Privacy

Dutch Privacy Regulator Says Windows 10 Breaks the Law (arstechnica.com) 63

An anonymous reader quotes a report from Ars Technica: The lack of clear information about what Microsoft does with the data that Windows 10 collects prevents consumers from giving their informed consent, says the Dutch Data Protection Authority (DPA). As such, the regulator says that the operating system is breaking the law. To comply with the law, the DPA says that Microsoft needs to get valid user consent: this means the company must be clearer about what data is collected and how that data is processed. The regulator also complains that the Windows 10 Creators Update doesn't always respect previously chosen settings about data collection. In the Creators Update, Microsoft introduced new, clearer wording about the data collection -- though this language still wasn't explicit about what was collected and why -- and it forced everyone to re-assert their privacy choices through a new settings page. In some situations, though, that page defaulted to the standard Windows options rather than defaulting to the settings previously chosen. In the Creators Update, Microsoft also explicitly enumerated all the data collected in Windows 10's "Basic" telemetry setting. However, the company has not done so for the "Full" option, and the Full option remains the default. The DPA's complaint doesn't call for Microsoft to offer a complete opt out of the telemetry and data collection, instead focusing on ensuring that Windows 10 users know what the operating system and Microsoft are doing with their data. The regulator says that Microsoft wants to "end all violations," but if the software company fails to do so, it faces sanctions.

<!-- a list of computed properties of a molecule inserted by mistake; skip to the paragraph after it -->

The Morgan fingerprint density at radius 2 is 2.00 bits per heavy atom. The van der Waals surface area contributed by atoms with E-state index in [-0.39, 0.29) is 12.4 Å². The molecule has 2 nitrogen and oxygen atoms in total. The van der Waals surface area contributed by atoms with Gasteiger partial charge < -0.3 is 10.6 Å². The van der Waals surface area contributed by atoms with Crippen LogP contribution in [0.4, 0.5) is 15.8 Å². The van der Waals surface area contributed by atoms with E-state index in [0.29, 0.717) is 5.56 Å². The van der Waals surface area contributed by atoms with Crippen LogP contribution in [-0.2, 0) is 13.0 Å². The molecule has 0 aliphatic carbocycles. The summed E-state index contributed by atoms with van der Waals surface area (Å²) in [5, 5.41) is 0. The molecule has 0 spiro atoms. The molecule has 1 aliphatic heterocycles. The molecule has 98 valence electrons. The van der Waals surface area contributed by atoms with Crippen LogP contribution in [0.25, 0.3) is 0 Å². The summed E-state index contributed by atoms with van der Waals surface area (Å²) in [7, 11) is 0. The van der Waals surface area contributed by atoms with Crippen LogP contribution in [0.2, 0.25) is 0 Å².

Businesses

Qualcomm Seeks China iPhone Ban, Escalating Apple Legal Fight (bloomberg.com) 36

Qualcomm filed lawsuits in China seeking to ban the sale and manufacture of iPhones in the country, the chipmaker's biggest shot at Apple so far in a sprawling and bitter legal fight. From a report: The San Diego-based company aims to inflict pain on Apple in the world's largest market for smartphones and cut off production in a country where most iPhones are made. The product provides almost two-thirds of Apple's revenue. Qualcomm filed the suits in a Beijing intellectual property court claiming patent infringement and seeking injunctive relief, according to Christine Trimble, a company spokeswoman. "Apple employs technologies invented by Qualcomm without paying for them," Trimble said. An Apple spokesman didn't immediately respond to a request for comment on Friday. Qualcomm's suits are based on three non-standard essential patents, it said. They cover power management and a touch-screen technology called Force Touch that Apple uses in current iPhones, Qualcomm said. The inventions "are a few examples of the many Qualcomm technologies that Apple uses to improve its devices and increase its profits," Trimble said. The company made the filings at the Beijing court on Sept. 29. The court has not yet made them public.